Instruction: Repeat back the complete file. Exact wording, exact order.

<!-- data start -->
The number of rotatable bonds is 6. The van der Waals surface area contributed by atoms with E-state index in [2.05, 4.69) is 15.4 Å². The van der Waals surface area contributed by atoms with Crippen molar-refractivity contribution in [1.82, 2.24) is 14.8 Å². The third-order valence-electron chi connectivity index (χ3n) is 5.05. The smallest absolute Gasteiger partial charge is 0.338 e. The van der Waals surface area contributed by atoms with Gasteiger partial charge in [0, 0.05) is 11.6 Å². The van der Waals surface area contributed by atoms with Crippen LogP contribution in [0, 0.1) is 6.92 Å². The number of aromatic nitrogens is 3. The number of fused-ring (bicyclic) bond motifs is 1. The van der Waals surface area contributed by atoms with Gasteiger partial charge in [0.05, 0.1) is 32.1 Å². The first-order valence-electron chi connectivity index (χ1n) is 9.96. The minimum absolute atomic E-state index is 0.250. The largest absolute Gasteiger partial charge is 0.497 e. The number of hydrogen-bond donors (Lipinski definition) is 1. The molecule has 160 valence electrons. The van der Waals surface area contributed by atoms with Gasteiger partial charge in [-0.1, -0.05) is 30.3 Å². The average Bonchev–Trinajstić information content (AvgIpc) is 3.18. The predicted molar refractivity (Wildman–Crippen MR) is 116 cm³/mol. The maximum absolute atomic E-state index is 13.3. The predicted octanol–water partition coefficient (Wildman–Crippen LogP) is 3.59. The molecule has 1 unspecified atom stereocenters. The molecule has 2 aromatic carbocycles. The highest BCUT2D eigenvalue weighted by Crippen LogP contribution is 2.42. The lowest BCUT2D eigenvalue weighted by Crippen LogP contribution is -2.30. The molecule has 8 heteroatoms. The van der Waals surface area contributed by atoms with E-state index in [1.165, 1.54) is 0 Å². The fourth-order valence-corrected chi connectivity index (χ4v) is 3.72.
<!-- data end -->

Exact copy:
The number of rotatable bonds is 6. The van der Waals surface area contributed by atoms with E-state index in [2.05, 4.69) is 15.4 Å². The van der Waals surface area contributed by atoms with Crippen molar-refractivity contribution in [1.82, 2.24) is 14.8 Å². The third-order valence-electron chi connectivity index (χ3n) is 5.05. The smallest absolute Gasteiger partial charge is 0.338 e. The van der Waals surface area contributed by atoms with Gasteiger partial charge in [0, 0.05) is 11.6 Å². The van der Waals surface area contributed by atoms with Crippen LogP contribution in [0, 0.1) is 6.92 Å². The number of aromatic nitrogens is 3. The number of fused-ring (bicyclic) bond motifs is 1. The van der Waals surface area contributed by atoms with Gasteiger partial charge in [0.05, 0.1) is 32.1 Å². The first-order valence-electron chi connectivity index (χ1n) is 9.96. The minimum absolute atomic E-state index is 0.250. The largest absolute Gasteiger partial charge is 0.497 e. The number of hydrogen-bond donors (Lipinski definition) is 1. The molecule has 160 valence electrons. The van der Waals surface area contributed by atoms with Gasteiger partial charge in [-0.1, -0.05) is 30.3 Å². The average Bonchev–Trinajstić information content (AvgIpc) is 3.18. The predicted molar refractivity (Wildman–Crippen MR) is 116 cm³/mol. The maximum absolute atomic E-state index is 13.3. The predicted octanol–water partition coefficient (Wildman–Crippen LogP) is 3.59. The molecule has 1 unspecified atom stereocenters. The molecule has 2 aromatic carbocycles. The highest BCUT2D eigenvalue weighted by Crippen LogP contribution is 2.42. The lowest BCUT2D eigenvalue weighted by Crippen LogP contribution is -2.30. The molecule has 8 heteroatoms. The van der Waals surface area contributed by atoms with E-state index in [1.165, 1.54) is 0 Å². The fourth-order valence-corrected chi connectivity index (χ4v) is 3.72.